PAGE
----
Toldot 5760

Tora - Torah

Parshat Toldot 4 Kislev 5760 November 13, 1999

Younger students, please ask your parents for help in understanding this lesson.

Here is an interesting bit of martial arts exhibited very early on in the birth of the Jewish people: The Torah tells us that Jacob was born “…holding on to the heel of Esau” (Gen: 25:26), his twin brother. One midrash tells us that Jacob wasn’t trying to hold Esau back. Esau was pushing against him with his foot and kicking him, trying to jam Jacob back into the womb. So Jacob grabbed Esau’s foot and pulled himself out.

Sometimes we strike to extend a force outward … and sometimes we yield and use the opponent’s technique or strength to our advantage and to his own disadvantage. Consider the application of that idea to the following moves:
Think about the scoop on the attacking kick at the end of Kata #3 before the back fist
OR the front-kick pulling back in kata #4 which would draw the opponent in for the hammer fist
OR the circling back-elbow and ‘sticky-hands’ back- fist in kata #6
OR the side kick at the end of TaShih’s form
not to mention most soft blocking, Tai Ji and Ba Gua.
While there are other ways of looking at these moves, we can learn new applications to these techniques from ‘Jacob’s principle’. (And just wait till he wrestles with the angel!)

deeper use of that principle: sometimes the very thing that is obstructing you and pushing you back can be the handhold to help you pull yourself out of your predicament and pry open the gates for your emergence if you just manage to grasp it the right way. (Rabbi Wolfe-Blanke based on Rebbe Yechezkel of Kuzmir in Divrei Yisrael quoted in P’ninay Hachasidut)

Something else: What was in Yitzchak’s mind in wanting to give the blessing to Esav instead of Yaakov! Yaakov Fogelman explains Rav Yehuda Henkin: Yitzchak wants to continue his heritage from Avraham with a person who combines Torah and worldly acumen. The problem is that Yaakov hasn’t exhibited any worldly talents. Better to appoint Esav his successor; at least he has earned his own food (25:28)! Maybe he’ll keep the mission going and later turn to Torah… but at least he’ll survive! Under tent-dwelling Yaakov, the mission might be lost altogether!

But Rivka (Yaakov’s marketing agent) wants to show Yitzchak that Yaakov can master the world too… he just hasn’t bothered to do it yet; he is dwelling in the tents for the moment… yet Esav, Rivka saw, is an irredeemable ‘man of the field’ and will never turn to Torah. When Yitzchak hears the voice of Yaakov amidst the alleged hands of Esav he is overjoyed at the combination. When he finally learns about Yaakov’s trick, Yitzchak remains happy and still extends the blessing! He knows now that Yaakov does know how to survive in the rat race of our pre-messianic world, combining Torah and real life!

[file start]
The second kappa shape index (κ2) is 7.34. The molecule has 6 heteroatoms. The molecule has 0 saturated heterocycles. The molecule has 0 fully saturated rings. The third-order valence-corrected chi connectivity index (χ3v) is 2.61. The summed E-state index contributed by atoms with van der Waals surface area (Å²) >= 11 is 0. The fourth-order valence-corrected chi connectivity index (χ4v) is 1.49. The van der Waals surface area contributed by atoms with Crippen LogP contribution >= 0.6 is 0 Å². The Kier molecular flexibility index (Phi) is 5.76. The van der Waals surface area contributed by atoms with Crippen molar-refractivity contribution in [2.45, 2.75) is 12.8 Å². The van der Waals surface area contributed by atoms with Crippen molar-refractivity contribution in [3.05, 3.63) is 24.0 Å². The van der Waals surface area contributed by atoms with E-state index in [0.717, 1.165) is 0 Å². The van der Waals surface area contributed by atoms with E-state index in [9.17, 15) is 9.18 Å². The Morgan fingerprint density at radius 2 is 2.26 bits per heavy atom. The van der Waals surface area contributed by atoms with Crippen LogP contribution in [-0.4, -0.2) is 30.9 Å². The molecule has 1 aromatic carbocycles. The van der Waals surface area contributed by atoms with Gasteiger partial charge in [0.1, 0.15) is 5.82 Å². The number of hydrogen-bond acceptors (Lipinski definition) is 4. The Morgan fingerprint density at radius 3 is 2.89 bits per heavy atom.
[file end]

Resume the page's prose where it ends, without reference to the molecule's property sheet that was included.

Tora Dojo practitioners are often asked: isn’t all this training a bitul zman (a waste of time), to learn ‘warfare’ when you could be studying Torah?

The answer is twofold: first with Tora Dojo we are learning aspects of Torah too (shlemut haguf perfection or development of the body — is a mitzvah; self-defense is a mitzvah; and teaching your child to defend him/herself is just as important as teaching them to swim, also a mitzvah).

Secondly, and perhaps more important, is the fact that we are not yet in messianic times. There are dangers in living in the world today and our ability to keep a clear and focused mind in times of stress and danger is critical to our overall mission of bringing a better light into the world. If we were to become overly obsessed with fighting without the BALANCE of inner development and Torah insight, then we would be too much like Esav. We should be grateful for the vision that TaShih had in creating a system that integrates the world of Tora (tiger) and Torah in such a perfect balance. L’Chaim! (TaShih’s Hebrew name!)

"Tora-Torah" is a weekly column on Parshat Hashavua with insights into the inner aspects of the Jewish martial arts as founded and taught by Grand Master H. I. Sober in the International Tora Dojo Martial Arts Association. The copyrighted ‘Tora tiger’ logo is used with permission of Prof. H. I. Sober.
"Tora-Torah" is written or edited by Michael Andron, PhD. Lao Shih, a Seventh Degree Black Belt in the Tora Dojo Association. He has been teaching Grand Master Sober's system for over 30 years.
Note that the Tora Dojo comments are highlighted in a different color. If any of you would like to contribute some "Torah" from time to time, send your suggestions (keep 'em short and ... in by Monday, please) to I'll try to keep it simple and with a good Tora Dojo lesson as well.
"Tora-Torah" is published by Kodesh, Inc. Kodesh is a non-profit organization devoted to personal growth, mind-body effectiveness training, spiritual awareness. It offers programs to help the student "alter the state of his/her consciousness" through education, experience and joyful celebration.
© 1999 Michael Andron - All rights reserved.